Lion’s Mane Mushroom: Hunting and Cooking 大朵野生猴菇
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Lion’s Mane Mushroom: Hunting and Cooking 大朵野生猴菇


Fall is the best season for mushroom hunting.
In late September, my wife and I are heading out to a forest in the Great Fall area in
Virginia. Our plan is to find some nice hen of the woods mushrooms. Probably because of the dry weather, we find
nothing during our 2 hours of walk. Just when we are about to leave, we find two beautiful
lion’s mane mushrooms. Lion’s manes are choice edible mushrooms.
They also have great medicinal properties and have been used in traditional Chinese
medicines. Recent studies also find these mushrooms are useful to treat dementia, so
they have the nickname “smart mushrooms” It has almost been two weeks since last rain. This
means the mushrooms contain just about the most desirable amount of moisture, not too
dry nor too watery, very fresh and ready for harvesting. these mushrooms usually grow on fallen or
dead hardwood trees in gullies or hill slopes near lake or river, like these two we stumbled
on. Lion’s manes do not have many poisonous look
alikes. They can be very easily identified because of its unique feature. It’s a relatively
large-size mushroom. The mature fruit body can grow as large as a monkey’s head. perhaps
that’s why Chinese people call it monkey’s head mushroom. Of course, the most important
identifying feature of the mushroom is its white hair or spine on its surface. To prepare the mushroom, I first use a small
brush to remove the dirt from the surface. Very gentally. Because this mushroom is in perfect condition,
I decide not to wet it in cleaning. If you find it just a couple of days after rain,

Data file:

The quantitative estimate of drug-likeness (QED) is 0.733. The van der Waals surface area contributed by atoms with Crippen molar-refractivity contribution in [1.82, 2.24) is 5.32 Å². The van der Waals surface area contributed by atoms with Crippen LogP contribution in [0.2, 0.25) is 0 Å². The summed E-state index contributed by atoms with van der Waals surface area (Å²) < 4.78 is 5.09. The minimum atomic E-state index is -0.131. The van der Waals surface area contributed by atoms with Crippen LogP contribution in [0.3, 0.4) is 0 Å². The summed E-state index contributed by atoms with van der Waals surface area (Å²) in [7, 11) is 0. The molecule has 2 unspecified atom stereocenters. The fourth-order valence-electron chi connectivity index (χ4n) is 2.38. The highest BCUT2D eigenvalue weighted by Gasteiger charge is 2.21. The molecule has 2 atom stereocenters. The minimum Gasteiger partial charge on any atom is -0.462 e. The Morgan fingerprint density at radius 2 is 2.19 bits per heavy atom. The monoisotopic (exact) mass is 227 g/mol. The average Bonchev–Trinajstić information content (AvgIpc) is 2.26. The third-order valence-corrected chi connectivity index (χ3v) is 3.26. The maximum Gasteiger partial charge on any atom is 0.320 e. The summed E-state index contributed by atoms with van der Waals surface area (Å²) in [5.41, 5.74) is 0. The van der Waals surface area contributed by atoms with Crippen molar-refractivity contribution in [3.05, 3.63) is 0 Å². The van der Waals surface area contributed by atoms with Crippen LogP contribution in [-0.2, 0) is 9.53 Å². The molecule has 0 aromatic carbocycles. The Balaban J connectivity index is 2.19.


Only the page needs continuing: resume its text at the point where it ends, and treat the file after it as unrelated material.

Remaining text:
you probably will get a pretty wet mushroom and you will easily squeeze a lot of water
out. Then I cut off the root area. You can see
there are some dirts there that are not very easy removable. so we got to cut these parts
off. The last step is to use a dampened paper towel
to wipe the surface up. and remove with your fingers any dirts, or
whatever these black spots are. I am going to try two recipes with this single
mushroom. The first one is butter sherry lion’s maine, for this dish I use sliced mushroom. Add some olive oil to a pan, heat on medium-high. Add mushroom slices and sauté. 
I prefer to use olive oil in this step because it won’t get easily burnt like butter. I will
add butter to flavor later on. Be patient. it will take 1 or 2 mins for one
side of the mushroom to go golden brown. I especially like the hairy part of the mushroom.
It will be heavenly crispy. When both sides are browned, add dry sherry.
Then some butter. Saute for another minute, and the butter sherry
mushroom is ready to serve. Don’t forget to add some salt and pepper to
taste. For this recipe, I use cubed lion’s mane.
 As the name of the recipe suggests, you’ll need some chopped pineapple and green pepper.
I use Korean green pepper for this dish because it’s mildly spicy. You can use green or red
bell peppers if you want  more sweetness. I use fresh pineapple but I believe canned
pineapples will do as well. To prepare the mushroom for deep fry, I first
beat an egg in a bowl, and then mix some flour and corn starch in another.  I didn’t add
salt in the flour mix,  but if you prefer, you can add it to enhance the flavor. Bath mushrooms in egg beat, and then roll